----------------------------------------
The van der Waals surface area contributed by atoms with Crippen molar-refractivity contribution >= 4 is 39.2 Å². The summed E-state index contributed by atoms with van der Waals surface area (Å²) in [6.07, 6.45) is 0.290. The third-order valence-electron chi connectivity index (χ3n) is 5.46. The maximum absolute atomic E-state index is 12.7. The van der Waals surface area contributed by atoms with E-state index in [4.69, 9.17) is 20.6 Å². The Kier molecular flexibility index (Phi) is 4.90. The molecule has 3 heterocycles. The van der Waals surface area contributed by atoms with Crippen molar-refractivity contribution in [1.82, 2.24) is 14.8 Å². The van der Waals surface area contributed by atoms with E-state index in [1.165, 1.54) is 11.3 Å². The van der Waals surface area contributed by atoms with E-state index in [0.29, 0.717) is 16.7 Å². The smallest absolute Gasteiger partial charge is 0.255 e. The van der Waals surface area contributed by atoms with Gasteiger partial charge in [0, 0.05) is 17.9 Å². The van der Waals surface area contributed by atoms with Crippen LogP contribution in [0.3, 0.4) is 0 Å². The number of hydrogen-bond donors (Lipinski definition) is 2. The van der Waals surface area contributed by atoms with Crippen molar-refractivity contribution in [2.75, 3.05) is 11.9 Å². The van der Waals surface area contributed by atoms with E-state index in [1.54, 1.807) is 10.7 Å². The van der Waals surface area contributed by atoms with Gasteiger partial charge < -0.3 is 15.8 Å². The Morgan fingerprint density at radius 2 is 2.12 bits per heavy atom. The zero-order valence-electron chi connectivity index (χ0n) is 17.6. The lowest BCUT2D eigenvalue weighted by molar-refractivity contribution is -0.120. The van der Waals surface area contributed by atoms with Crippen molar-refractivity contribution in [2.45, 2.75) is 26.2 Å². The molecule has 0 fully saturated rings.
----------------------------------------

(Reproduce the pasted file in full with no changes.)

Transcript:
The van der Waals surface area contributed by atoms with Crippen molar-refractivity contribution >= 4 is 39.2 Å². The summed E-state index contributed by atoms with van der Waals surface area (Å²) in [6.07, 6.45) is 0.290. The third-order valence-electron chi connectivity index (χ3n) is 5.46. The maximum absolute atomic E-state index is 12.7. The van der Waals surface area contributed by atoms with E-state index in [4.69, 9.17) is 20.6 Å². The Kier molecular flexibility index (Phi) is 4.90. The molecule has 3 heterocycles. The van der Waals surface area contributed by atoms with Crippen molar-refractivity contribution in [1.82, 2.24) is 14.8 Å². The van der Waals surface area contributed by atoms with E-state index in [1.165, 1.54) is 11.3 Å². The van der Waals surface area contributed by atoms with E-state index in [0.29, 0.717) is 16.7 Å². The smallest absolute Gasteiger partial charge is 0.255 e. The van der Waals surface area contributed by atoms with Gasteiger partial charge in [0, 0.05) is 17.9 Å². The van der Waals surface area contributed by atoms with Crippen LogP contribution in [0.3, 0.4) is 0 Å². The number of hydrogen-bond donors (Lipinski definition) is 2. The van der Waals surface area contributed by atoms with Crippen molar-refractivity contribution in [2.75, 3.05) is 11.9 Å². The van der Waals surface area contributed by atoms with E-state index in [1.54, 1.807) is 10.7 Å². The van der Waals surface area contributed by atoms with Gasteiger partial charge < -0.3 is 15.8 Å². The Morgan fingerprint density at radius 2 is 2.12 bits per heavy atom. The zero-order valence-electron chi connectivity index (χ0n) is 17.6. The lowest BCUT2D eigenvalue weighted by molar-refractivity contribution is -0.120. The van der Waals surface area contributed by atoms with Crippen molar-refractivity contribution in [2.45, 2.75) is 26.2 Å². The molecule has 0 fully saturated rings.